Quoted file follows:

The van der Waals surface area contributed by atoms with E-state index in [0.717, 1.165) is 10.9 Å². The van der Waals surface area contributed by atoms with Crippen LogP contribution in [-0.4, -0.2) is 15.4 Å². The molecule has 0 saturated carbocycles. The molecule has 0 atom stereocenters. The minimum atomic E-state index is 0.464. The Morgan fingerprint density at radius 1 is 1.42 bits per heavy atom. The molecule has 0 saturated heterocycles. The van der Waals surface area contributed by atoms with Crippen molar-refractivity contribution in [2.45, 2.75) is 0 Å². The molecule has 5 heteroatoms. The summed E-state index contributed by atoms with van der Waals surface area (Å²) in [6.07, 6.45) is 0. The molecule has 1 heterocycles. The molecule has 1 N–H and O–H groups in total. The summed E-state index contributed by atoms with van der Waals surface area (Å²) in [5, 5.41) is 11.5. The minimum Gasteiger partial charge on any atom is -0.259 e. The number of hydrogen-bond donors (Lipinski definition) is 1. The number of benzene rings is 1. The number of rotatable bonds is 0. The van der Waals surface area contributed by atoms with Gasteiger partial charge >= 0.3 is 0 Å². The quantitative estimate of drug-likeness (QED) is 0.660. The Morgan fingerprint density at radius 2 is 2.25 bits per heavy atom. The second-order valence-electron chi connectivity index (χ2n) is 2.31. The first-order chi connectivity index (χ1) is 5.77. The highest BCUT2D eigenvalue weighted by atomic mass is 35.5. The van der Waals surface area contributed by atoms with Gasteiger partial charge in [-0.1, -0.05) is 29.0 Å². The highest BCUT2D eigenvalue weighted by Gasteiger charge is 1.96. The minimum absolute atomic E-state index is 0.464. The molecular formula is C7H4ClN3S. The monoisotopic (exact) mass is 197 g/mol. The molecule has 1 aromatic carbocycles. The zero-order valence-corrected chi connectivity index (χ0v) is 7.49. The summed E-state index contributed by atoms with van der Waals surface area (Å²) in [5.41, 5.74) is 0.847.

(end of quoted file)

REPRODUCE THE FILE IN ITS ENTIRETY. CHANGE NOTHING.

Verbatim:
The van der Waals surface area contributed by atoms with E-state index in [0.717, 1.165) is 10.9 Å². The van der Waals surface area contributed by atoms with Crippen LogP contribution in [-0.4, -0.2) is 15.4 Å². The molecule has 0 saturated carbocycles. The molecule has 0 atom stereocenters. The minimum atomic E-state index is 0.464. The Morgan fingerprint density at radius 1 is 1.42 bits per heavy atom. The molecule has 0 saturated heterocycles. The van der Waals surface area contributed by atoms with Crippen molar-refractivity contribution in [2.45, 2.75) is 0 Å². The molecule has 5 heteroatoms. The summed E-state index contributed by atoms with van der Waals surface area (Å²) in [6.07, 6.45) is 0. The molecule has 1 heterocycles. The molecule has 1 N–H and O–H groups in total. The summed E-state index contributed by atoms with van der Waals surface area (Å²) in [5, 5.41) is 11.5. The minimum Gasteiger partial charge on any atom is -0.259 e. The number of hydrogen-bond donors (Lipinski definition) is 1. The number of benzene rings is 1. The number of rotatable bonds is 0. The van der Waals surface area contributed by atoms with Gasteiger partial charge >= 0.3 is 0 Å². The quantitative estimate of drug-likeness (QED) is 0.660. The Morgan fingerprint density at radius 2 is 2.25 bits per heavy atom. The second-order valence-electron chi connectivity index (χ2n) is 2.31. The first-order chi connectivity index (χ1) is 5.77. The highest BCUT2D eigenvalue weighted by atomic mass is 35.5. The van der Waals surface area contributed by atoms with Gasteiger partial charge in [-0.1, -0.05) is 29.0 Å². The highest BCUT2D eigenvalue weighted by Gasteiger charge is 1.96. The minimum absolute atomic E-state index is 0.464. The molecular formula is C7H4ClN3S. The monoisotopic (exact) mass is 197 g/mol. The molecule has 1 aromatic carbocycles. The zero-order valence-corrected chi connectivity index (χ0v) is 7.49. The summed E-state index contributed by atoms with van der Waals surface area (Å²) in [5.41, 5.74) is 0.847.